It looks like you're new here. If you want to get involved, click one of these buttons!
Would it make VR goggles more feasible?
"now all the EE textbooks need to be changed" -IEEE Kirchoff Award winner Leon Chua on the discovery of the memresistor.
In fact, he hopes to combine memristors with traditional circuit-design elements to produce a device that does computation in a non-Boolean fashion. Ã¢Â€ÂœWe won't claim that we're going to build a brain, but we want something that will compute like a brain,Ã¢Â€Â Williams says.
Chua agrees that nonvolatile memory is the most near-term application. Ã¢Â€ÂœI'm very happy that this is a breakthrough,Ã¢Â€Â he says. Ã¢Â€ÂœThe reality is that at the nanoscale, this effect becomes dominant, and you'll find it whether you like it or not. I'm glad I can point people in the right direction.Ã¢Â€Â
The memristor might provide a new path onwards and downwards to ever-greater processor density. By fabricating a cross-bar latch, consisting of one signal line crossed by two control lines5, using (two-terminal) memristors, the function of a (three-terminal) transistor can be achieved with different physics. The two-terminal device is likely to be smaller and more easily addressable than the three-terminal one, and more amenable to three-dimensional circuit architectures.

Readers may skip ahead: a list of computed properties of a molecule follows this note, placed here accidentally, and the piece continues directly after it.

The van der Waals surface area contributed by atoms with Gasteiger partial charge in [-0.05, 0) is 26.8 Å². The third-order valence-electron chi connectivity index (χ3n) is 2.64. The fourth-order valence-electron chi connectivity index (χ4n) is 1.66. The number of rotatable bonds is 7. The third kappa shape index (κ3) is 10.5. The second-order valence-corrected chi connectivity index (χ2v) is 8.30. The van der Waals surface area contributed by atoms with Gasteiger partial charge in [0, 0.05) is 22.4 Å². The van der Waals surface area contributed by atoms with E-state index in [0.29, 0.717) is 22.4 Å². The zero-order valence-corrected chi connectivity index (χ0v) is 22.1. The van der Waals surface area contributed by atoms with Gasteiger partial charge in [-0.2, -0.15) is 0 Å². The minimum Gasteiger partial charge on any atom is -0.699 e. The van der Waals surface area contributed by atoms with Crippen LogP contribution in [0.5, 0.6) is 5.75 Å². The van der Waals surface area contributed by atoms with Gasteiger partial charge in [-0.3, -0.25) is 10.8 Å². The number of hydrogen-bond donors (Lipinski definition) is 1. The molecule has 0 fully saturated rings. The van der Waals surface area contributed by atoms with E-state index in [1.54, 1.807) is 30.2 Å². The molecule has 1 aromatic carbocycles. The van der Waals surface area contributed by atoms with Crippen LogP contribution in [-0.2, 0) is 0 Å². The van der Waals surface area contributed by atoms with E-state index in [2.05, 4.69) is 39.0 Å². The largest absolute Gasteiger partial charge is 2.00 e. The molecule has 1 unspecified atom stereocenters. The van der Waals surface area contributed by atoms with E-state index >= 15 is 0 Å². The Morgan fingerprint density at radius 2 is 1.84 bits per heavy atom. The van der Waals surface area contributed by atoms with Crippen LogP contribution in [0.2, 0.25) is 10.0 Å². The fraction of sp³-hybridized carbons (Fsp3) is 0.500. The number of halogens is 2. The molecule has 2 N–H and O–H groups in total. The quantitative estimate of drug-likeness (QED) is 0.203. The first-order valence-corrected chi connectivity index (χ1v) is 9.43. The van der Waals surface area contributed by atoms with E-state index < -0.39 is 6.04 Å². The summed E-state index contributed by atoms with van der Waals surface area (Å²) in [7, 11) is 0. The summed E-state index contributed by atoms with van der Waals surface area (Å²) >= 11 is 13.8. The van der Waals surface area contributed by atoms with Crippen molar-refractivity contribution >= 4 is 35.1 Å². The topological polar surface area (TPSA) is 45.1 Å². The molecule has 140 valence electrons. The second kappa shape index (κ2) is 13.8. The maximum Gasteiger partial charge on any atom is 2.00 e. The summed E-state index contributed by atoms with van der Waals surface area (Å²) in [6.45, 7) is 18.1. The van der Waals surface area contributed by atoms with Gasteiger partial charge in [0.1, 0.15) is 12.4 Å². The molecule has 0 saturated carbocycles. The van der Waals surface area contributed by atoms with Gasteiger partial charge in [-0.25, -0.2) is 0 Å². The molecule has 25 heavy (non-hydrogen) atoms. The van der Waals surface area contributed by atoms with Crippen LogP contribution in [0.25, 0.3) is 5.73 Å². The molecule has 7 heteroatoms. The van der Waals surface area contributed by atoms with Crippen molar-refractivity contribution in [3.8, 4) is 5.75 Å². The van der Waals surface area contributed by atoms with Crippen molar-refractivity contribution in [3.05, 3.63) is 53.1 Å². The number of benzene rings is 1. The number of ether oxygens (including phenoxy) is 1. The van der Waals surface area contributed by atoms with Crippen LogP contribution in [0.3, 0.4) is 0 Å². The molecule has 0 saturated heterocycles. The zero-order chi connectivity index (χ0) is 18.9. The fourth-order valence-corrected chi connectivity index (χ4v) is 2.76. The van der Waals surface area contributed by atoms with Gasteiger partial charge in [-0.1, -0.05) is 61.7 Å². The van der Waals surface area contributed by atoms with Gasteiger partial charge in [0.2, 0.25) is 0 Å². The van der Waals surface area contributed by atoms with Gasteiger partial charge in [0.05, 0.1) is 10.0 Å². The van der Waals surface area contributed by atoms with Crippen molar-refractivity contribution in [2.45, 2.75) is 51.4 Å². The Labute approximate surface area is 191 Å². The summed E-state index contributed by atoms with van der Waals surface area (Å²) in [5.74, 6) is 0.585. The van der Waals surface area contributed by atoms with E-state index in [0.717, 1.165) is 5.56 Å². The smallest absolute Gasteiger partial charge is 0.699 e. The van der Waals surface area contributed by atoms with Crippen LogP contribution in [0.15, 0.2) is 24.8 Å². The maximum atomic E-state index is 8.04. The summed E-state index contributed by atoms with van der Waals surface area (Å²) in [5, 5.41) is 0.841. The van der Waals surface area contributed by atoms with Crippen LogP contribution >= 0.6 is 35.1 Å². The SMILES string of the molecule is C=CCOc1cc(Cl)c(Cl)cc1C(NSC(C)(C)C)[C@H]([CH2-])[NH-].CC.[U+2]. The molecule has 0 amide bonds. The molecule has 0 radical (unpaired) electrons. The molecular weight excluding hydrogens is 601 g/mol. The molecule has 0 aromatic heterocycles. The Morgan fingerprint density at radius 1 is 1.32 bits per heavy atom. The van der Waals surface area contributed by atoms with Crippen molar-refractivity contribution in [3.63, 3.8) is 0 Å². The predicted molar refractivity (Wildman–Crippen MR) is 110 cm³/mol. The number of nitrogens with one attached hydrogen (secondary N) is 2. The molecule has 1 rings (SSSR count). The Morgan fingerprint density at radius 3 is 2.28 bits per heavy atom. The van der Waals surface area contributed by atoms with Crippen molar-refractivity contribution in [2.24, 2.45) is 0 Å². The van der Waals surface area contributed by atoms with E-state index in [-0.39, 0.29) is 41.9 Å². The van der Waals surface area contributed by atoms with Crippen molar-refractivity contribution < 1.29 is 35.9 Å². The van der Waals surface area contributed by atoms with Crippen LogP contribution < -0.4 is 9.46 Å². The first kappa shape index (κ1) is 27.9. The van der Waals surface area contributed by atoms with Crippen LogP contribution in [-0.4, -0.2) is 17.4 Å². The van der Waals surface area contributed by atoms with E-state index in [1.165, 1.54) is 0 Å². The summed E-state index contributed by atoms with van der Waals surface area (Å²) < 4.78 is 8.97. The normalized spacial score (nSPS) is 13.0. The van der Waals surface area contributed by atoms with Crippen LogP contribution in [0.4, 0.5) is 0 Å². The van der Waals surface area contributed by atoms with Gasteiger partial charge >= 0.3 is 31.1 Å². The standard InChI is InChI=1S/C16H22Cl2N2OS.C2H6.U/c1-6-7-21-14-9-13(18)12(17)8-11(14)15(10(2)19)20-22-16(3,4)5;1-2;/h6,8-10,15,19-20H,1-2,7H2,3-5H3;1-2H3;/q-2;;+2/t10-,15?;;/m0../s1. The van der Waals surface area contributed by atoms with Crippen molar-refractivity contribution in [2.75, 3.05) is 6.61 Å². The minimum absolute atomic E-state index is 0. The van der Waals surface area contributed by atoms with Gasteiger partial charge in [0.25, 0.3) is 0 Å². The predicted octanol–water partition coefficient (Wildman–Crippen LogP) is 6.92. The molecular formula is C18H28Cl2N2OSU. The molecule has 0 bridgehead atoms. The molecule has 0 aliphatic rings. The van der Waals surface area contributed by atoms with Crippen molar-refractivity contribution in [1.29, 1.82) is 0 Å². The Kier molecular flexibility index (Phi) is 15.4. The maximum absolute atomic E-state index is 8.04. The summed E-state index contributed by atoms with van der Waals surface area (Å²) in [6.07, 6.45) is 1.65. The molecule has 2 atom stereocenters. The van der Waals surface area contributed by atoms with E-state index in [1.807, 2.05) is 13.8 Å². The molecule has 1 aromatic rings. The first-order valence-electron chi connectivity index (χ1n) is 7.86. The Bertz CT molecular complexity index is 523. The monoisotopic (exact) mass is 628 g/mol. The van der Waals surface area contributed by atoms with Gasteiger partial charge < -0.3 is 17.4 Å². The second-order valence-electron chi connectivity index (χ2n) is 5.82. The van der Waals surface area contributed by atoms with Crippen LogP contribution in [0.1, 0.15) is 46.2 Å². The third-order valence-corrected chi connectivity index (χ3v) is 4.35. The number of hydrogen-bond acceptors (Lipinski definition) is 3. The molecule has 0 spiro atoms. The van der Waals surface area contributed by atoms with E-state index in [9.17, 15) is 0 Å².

This is to some extent a shameless bump because I think this is not getting enough attention despite how epic it is. I guess it's a lack of information?
It's not getting a lot of posts in the thread because what do people have to say? Wow, this is epic. Yes, it is. I know about computers, but I honestly am not too big with the lower level electronics. This is the kind of thing that will have much discussion over the years as actual products being to emerge.
My biggest question at the moment though, is how much do they cost to make? It seams as though it must be difficult to produce, unless no one has been seriously trying in the last 25 years.